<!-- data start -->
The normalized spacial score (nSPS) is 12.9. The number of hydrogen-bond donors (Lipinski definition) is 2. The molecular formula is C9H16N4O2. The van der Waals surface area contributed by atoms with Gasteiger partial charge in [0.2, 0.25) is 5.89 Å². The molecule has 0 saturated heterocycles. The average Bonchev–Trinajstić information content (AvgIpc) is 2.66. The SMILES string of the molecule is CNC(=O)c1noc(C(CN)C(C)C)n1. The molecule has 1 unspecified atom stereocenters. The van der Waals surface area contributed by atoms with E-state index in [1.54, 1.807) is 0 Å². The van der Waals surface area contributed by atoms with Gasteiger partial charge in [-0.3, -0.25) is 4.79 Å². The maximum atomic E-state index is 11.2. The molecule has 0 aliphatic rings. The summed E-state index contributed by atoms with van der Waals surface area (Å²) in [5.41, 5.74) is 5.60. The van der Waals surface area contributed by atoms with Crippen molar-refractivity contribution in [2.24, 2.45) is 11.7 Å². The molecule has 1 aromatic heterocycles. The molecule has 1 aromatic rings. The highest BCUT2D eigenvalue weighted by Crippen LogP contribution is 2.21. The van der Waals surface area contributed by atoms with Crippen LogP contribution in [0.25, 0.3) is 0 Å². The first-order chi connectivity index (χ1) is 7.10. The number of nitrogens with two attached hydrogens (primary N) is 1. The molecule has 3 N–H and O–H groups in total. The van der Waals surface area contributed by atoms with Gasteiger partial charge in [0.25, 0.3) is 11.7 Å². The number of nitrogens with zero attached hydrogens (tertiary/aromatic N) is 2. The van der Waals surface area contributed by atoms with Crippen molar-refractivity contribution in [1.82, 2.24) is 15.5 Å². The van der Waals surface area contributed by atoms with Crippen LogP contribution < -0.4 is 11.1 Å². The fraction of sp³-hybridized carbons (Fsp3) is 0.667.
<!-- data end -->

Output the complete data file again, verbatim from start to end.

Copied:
The normalized spacial score (nSPS) is 12.9. The number of hydrogen-bond donors (Lipinski definition) is 2. The molecular formula is C9H16N4O2. The van der Waals surface area contributed by atoms with Gasteiger partial charge in [0.2, 0.25) is 5.89 Å². The molecule has 0 saturated heterocycles. The average Bonchev–Trinajstić information content (AvgIpc) is 2.66. The SMILES string of the molecule is CNC(=O)c1noc(C(CN)C(C)C)n1. The molecule has 1 unspecified atom stereocenters. The van der Waals surface area contributed by atoms with E-state index in [1.54, 1.807) is 0 Å². The van der Waals surface area contributed by atoms with Gasteiger partial charge in [-0.3, -0.25) is 4.79 Å². The maximum atomic E-state index is 11.2. The molecule has 0 aliphatic rings. The summed E-state index contributed by atoms with van der Waals surface area (Å²) in [5.41, 5.74) is 5.60. The van der Waals surface area contributed by atoms with Crippen molar-refractivity contribution in [2.24, 2.45) is 11.7 Å². The molecule has 1 aromatic heterocycles. The molecule has 1 aromatic rings. The highest BCUT2D eigenvalue weighted by Crippen LogP contribution is 2.21. The van der Waals surface area contributed by atoms with Crippen LogP contribution in [0.25, 0.3) is 0 Å². The first-order chi connectivity index (χ1) is 7.10. The number of nitrogens with two attached hydrogens (primary N) is 1. The molecule has 3 N–H and O–H groups in total. The van der Waals surface area contributed by atoms with Gasteiger partial charge in [0.25, 0.3) is 11.7 Å². The number of nitrogens with zero attached hydrogens (tertiary/aromatic N) is 2. The van der Waals surface area contributed by atoms with Crippen molar-refractivity contribution in [1.82, 2.24) is 15.5 Å². The van der Waals surface area contributed by atoms with Crippen LogP contribution < -0.4 is 11.1 Å². The fraction of sp³-hybridized carbons (Fsp3) is 0.667.